Decision making seems like a straightforward process of conscious mental functions. We view making decisions as an application of conscious mental process such as cost and benefit analysis, likes and dislikes, value systems and personal preferences related to those values.
Yet, decision making involves a whole other part that is mostly subconscious. That’s what makes it tricky! The subconscious part of decision making calls for an awareness leading to insight about those fleeting ideas of subconscious processes like gut feelings, biases, the effect of context and the meanings we make of the choices as the result of the way they are presented to us.
When presented with a choice, there are objective aspects as well as subjective attributes that are assigned to it – mostly without even knowing that you are doing it. Subjective influences are given to the choice presented. How is this choice affected by your goals, your values, and even your past experience? In fact, I challenge you to exploring your biases and inner world – how does it makes the process of decision making not just an objective conscious one, but a harder subconscious endeavor?
Beware of your biases when making decisions.
Have you noticed that the choice coming from a certain person or business entity is loaded with predictions you already have about the values and consistency of behaviors of this entity? In such a case you already are making predictions about the direction of this choice. When you assume that people or organizations behave a certain way because of their past attributes, and that those attributes are a good prediction of future behavior, you are blinded by the situational factors, which can lead you to a big surprise. FAE, Fundamental Attribution Errors is the phenomenon social psychologists call referring to this bias.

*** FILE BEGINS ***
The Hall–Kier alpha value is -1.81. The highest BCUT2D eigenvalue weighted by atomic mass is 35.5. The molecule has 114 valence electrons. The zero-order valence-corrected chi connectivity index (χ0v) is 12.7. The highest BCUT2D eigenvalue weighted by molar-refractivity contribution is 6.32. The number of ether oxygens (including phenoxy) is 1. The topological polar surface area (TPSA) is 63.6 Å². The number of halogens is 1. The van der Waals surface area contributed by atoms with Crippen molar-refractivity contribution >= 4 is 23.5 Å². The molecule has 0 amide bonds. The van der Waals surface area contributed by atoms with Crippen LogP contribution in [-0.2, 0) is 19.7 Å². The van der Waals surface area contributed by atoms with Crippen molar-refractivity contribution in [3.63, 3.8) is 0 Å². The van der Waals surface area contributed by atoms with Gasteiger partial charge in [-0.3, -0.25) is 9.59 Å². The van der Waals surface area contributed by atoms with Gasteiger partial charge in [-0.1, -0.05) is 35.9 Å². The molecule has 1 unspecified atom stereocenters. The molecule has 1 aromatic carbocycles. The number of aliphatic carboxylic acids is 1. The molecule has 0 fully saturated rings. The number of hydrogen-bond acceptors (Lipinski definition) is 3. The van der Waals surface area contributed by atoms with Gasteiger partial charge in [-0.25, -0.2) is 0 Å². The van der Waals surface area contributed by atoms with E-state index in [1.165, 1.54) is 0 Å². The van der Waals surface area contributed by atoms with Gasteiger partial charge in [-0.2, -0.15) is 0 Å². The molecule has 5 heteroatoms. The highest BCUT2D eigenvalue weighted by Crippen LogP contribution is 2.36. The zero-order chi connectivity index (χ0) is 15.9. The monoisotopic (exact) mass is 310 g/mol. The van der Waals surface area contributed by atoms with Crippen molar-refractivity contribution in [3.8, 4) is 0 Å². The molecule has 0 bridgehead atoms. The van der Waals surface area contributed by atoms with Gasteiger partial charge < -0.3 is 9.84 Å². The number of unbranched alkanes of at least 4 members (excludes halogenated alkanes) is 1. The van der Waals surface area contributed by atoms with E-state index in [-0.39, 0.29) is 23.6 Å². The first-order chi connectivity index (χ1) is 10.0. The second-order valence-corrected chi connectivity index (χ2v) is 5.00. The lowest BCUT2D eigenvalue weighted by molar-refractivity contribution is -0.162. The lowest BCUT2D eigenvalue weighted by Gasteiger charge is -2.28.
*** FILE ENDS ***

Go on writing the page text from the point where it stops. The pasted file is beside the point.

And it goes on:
The way to tackle this bias, is to pay attention not only to the objective aspect of the choice presented, but also to the situational context of the choices. Namely, the barriers in the situation that influence behavior and decisions that cannot be predicted by past history or attributes of the entity or the choice.
Another bias people intuitively respond to is language. In presenting people with decision making dilemmas, paying attention to the language used to frame the choices affects the decision. Why? Because the way the choice is framed affects the meaning that someone will attach to it and the associations and mental pictures tied to this choice. Are you pro choice or pro life? Do you have a secretary of war or a secretary of defense? Are you for enhanced interrogation or torture?
Can you imagine the influx of images, attributions and feelings that come when a label is used? It is an automatic process that determines what action you will take. An action that represents how you think of your priorities and your values. Research shows that people will attach themselves to a meaning that is salient to them, a choice that represents who they are. Language helps them sort through the decision to make that meaning.
Does making a decision now seem like an exhaustive process? Not really. The key to its simplicity is awareness. Being aware of biases, the effects of minor manipulations in language, context and framing, will lead to big changes in decision making. The mere awareness provides more wisdom and control over decisions – so next time you decide if you are pro this or pro that! Remember the packaging of the decision, inspect your context, watch out for the meaning you are attaching to it, and you will be able to make the decision that best reflects your values, goals and intentions. Happy decision making!
Maissa Osman, LLPC
Decision Psychology Expert
Gigernzer, G. Gut feelings, the intelligence of the Unconscious. 2007. Penguin group: New york, NY.
Gilovich, T and Ross, L. 2015. The Wisest one in the room: How you can benefit from social psychology’s most powerful insights. Free Press: New York, NY.
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